Monitoring the comings and goings of the wolves that settled in Denmark a few years ago has been quite a challenge at times. Some have reportedly stayed, while others have apparently crossed back over into Germany.
A new project at Aarhus University aims to more accurately monitor the wolves via a catch-and-release program involving GPS trackers. The university has been given permission to GPS-tag the wolves in Denmark up to March 2020.
“We know that the wolves concern a lot of Danes – particularly in areas they inhabit,” said Jakob Ellemann-Jensen, the food and agriculture minister.
“It will provide us with far greater knowledge about the behaviour of the wolves, especially in connection to human activity. Hopefully, it will make the Danes feel safer, and it could also lead to better legislation concerning wolves.”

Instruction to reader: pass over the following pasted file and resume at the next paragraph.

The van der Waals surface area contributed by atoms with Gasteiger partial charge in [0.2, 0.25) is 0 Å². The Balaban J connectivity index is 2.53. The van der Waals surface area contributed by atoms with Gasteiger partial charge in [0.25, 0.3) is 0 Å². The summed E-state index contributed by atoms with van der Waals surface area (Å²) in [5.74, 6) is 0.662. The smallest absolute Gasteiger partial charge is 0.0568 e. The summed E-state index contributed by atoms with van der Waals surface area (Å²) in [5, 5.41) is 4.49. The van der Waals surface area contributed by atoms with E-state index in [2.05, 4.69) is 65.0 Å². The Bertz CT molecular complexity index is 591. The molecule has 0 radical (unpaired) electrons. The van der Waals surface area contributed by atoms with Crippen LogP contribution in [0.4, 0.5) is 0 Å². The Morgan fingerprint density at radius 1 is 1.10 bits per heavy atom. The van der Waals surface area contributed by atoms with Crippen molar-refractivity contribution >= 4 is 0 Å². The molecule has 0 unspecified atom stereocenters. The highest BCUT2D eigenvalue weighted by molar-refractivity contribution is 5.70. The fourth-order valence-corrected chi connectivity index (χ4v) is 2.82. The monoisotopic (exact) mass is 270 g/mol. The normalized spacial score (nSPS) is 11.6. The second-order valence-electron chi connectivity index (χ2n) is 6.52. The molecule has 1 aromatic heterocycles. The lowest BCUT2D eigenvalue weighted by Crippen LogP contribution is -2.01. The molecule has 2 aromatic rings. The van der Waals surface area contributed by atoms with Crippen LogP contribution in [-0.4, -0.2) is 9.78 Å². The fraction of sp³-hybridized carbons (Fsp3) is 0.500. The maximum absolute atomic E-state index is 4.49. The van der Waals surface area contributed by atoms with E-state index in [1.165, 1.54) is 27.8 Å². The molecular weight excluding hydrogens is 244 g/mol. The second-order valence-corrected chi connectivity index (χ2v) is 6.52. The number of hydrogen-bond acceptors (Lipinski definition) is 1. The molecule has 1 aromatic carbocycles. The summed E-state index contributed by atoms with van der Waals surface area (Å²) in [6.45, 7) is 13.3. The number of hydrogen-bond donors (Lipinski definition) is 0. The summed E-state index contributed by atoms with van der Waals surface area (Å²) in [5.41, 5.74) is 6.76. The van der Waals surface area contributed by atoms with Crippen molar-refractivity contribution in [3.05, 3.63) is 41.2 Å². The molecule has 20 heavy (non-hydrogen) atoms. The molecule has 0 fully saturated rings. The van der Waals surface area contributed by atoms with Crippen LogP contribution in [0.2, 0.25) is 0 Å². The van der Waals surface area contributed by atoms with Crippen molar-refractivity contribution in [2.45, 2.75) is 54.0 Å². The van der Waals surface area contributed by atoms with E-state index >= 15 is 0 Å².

Ellemann- Jensen said he would also look to discuss the EU’s regulation of wolves with countries that are experiencing similar challenges.
Bird flu cases
In other nature news, it has emerged that the four swans found dead in Korsør, Zealand three weeks ago had bird flu.
The swans, found in the same area where other dead birds with bird flu were found earlier this summer, tested positive for the bird flu variation H5N6, which is not transmittable to humans.
A number of dead birds have also been found on Lolland and Askø, but they have yet to be tested for the virus.